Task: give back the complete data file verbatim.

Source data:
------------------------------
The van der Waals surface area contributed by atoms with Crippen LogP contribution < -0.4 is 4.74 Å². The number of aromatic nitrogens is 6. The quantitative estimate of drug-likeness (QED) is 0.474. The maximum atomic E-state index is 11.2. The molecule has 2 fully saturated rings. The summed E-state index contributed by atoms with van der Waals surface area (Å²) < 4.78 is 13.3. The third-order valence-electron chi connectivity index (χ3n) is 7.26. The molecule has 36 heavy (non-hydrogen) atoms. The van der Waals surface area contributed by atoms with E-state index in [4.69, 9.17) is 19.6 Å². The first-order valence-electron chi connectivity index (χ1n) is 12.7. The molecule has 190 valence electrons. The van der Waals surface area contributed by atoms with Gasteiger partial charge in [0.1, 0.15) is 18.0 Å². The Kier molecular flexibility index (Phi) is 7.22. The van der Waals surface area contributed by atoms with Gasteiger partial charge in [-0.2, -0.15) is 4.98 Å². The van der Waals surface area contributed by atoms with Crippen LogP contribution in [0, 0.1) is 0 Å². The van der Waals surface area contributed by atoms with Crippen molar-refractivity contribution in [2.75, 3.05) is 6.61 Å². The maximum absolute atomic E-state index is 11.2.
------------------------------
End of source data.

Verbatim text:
The van der Waals surface area contributed by atoms with Crippen LogP contribution < -0.4 is 4.74 Å². The number of aromatic nitrogens is 6. The quantitative estimate of drug-likeness (QED) is 0.474. The maximum atomic E-state index is 11.2. The molecule has 2 fully saturated rings. The summed E-state index contributed by atoms with van der Waals surface area (Å²) < 4.78 is 13.3. The third-order valence-electron chi connectivity index (χ3n) is 7.26. The molecule has 36 heavy (non-hydrogen) atoms. The van der Waals surface area contributed by atoms with E-state index in [4.69, 9.17) is 19.6 Å². The first-order valence-electron chi connectivity index (χ1n) is 12.7. The molecule has 190 valence electrons. The van der Waals surface area contributed by atoms with Gasteiger partial charge in [0.1, 0.15) is 18.0 Å². The Kier molecular flexibility index (Phi) is 7.22. The van der Waals surface area contributed by atoms with Gasteiger partial charge in [-0.2, -0.15) is 4.98 Å². The van der Waals surface area contributed by atoms with Crippen LogP contribution in [0, 0.1) is 0 Å². The van der Waals surface area contributed by atoms with Crippen molar-refractivity contribution in [2.75, 3.05) is 6.61 Å². The maximum absolute atomic E-state index is 11.2.